Nearly a month after her grandmother’s death and just four days after Handy’s 17th birthday, she was admitted to the Baltimore City Detention Center. Upon arrival she was placed in solitary quarantine while it was determined if she was a threat to the other teenage girls in the prison’s juvenile dorm.
“I was like pleading with them, like please, let me out of here, I need civilization. I can’t be in this little box 24/7,” Handy said.
Two weeks later, she was transferred downstairs to the juvenile dorm where she spent the next 11 months.
“My experience was awful …. all the smells, all the noises … I showered with a woman twice my age, I witnessed acts that I think no child should witness. I seen a man bleeding out on the floor — I don’t know if he was dead or alive. I spent 36 days in a cell by myself with no adult contact at all, and it’s just no place for a child,” Handy said matter-of-factly.
“When one person would do something the whole jail would get in trouble for it; the food, not having that support, or family coming to visit me, everybody else getting five or six letters and I’m not getting any.”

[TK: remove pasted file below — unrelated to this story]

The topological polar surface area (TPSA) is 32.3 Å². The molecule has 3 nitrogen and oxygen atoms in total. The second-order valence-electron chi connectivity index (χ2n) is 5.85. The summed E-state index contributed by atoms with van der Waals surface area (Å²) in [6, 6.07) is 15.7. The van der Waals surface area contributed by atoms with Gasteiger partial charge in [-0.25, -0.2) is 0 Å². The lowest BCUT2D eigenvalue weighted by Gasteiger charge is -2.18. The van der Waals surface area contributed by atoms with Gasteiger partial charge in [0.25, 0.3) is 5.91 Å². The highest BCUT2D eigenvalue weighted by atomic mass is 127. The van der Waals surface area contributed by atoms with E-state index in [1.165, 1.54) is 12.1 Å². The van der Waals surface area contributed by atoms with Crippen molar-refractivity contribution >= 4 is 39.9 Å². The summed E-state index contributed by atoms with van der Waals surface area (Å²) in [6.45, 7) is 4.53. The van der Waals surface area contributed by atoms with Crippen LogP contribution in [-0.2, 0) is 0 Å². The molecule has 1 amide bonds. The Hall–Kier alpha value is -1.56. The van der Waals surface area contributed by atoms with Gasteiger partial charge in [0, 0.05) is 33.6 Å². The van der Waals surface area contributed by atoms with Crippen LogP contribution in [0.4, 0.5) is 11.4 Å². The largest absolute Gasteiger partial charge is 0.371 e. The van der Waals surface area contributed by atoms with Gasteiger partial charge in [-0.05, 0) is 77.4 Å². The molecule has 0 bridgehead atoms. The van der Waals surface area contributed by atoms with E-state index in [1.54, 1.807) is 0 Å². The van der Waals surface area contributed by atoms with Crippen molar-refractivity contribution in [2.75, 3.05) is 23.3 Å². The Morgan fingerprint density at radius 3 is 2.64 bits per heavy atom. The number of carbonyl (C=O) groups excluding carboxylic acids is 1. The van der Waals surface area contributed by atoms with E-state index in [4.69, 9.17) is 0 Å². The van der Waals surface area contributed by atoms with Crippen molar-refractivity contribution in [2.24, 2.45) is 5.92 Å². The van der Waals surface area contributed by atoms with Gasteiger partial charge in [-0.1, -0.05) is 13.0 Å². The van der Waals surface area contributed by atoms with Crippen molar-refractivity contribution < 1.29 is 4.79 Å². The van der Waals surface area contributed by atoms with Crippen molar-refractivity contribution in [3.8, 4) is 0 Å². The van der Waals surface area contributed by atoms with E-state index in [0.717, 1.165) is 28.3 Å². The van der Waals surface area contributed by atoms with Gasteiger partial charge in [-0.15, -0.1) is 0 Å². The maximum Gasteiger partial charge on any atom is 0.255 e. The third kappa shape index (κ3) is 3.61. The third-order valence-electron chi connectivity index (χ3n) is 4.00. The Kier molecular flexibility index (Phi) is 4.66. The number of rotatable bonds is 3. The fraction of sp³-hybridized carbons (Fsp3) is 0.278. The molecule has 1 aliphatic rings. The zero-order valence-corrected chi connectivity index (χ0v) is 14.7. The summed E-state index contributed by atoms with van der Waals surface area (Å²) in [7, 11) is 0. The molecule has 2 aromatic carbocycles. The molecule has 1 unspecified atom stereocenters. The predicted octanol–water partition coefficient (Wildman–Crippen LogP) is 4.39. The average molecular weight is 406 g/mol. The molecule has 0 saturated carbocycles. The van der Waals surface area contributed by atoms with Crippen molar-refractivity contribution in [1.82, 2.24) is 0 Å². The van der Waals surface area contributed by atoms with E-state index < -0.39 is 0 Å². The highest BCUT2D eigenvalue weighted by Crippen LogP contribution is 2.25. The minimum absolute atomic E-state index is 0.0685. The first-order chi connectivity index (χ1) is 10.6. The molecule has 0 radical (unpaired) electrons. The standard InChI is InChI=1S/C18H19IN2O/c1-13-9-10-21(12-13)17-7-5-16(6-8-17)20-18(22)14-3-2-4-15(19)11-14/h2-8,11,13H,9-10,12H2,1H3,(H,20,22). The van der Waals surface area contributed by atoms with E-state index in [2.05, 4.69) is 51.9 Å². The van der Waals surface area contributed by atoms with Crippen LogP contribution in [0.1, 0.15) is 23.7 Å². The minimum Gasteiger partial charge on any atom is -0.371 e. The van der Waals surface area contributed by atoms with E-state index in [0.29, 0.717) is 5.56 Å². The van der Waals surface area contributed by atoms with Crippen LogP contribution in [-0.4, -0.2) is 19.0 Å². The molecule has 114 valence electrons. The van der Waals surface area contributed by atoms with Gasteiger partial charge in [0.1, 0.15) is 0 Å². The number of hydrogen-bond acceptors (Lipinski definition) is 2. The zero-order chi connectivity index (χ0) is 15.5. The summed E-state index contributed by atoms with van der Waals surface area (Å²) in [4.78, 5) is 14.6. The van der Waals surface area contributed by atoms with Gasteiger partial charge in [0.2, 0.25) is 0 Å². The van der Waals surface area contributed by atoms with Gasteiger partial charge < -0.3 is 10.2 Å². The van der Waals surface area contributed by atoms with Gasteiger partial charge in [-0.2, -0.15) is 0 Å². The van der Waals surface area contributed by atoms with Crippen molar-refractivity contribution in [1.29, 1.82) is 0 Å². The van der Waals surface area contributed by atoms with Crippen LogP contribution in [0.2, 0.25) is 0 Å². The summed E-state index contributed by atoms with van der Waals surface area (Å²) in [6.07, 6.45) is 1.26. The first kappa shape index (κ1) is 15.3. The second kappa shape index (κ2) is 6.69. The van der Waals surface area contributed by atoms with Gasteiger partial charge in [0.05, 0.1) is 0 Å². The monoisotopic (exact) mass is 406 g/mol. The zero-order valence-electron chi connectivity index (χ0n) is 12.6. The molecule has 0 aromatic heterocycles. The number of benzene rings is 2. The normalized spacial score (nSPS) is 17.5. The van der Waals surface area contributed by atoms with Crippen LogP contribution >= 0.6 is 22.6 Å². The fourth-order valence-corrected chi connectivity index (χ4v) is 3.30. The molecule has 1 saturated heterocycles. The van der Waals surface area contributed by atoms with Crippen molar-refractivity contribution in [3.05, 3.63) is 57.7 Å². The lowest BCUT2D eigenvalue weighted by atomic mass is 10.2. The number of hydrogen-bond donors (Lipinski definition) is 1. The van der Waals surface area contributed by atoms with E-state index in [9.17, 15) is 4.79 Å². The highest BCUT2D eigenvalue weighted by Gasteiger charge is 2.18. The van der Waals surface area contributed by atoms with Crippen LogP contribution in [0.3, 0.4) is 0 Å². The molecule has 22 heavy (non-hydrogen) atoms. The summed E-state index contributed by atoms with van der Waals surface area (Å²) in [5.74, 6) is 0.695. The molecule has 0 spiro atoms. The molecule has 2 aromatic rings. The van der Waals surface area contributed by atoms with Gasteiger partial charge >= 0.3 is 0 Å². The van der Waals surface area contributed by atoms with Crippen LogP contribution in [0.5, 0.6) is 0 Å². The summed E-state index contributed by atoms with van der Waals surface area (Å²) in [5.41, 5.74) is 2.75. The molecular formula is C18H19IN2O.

Handy, one of seven children, bluntly said only one sister visited her the whole year, because most of her family considered her a murderer.
And so did the other juveniles.
“When you walk through everybody’s staring at you and pointing at you, and saying you should be ashamed of yourself even though they don’t really know what happened … I was a high-profile case, so I was on the news, and a lot of times what happens it the correctional officers gossip and tell the juveniles,” she said.
According to Handy, the other girls used to torment her and list off different ways she could have killed her grandmother.
“Because I was a quiet person and because I had went through so much prior to coming there, I always cried,” Handy said.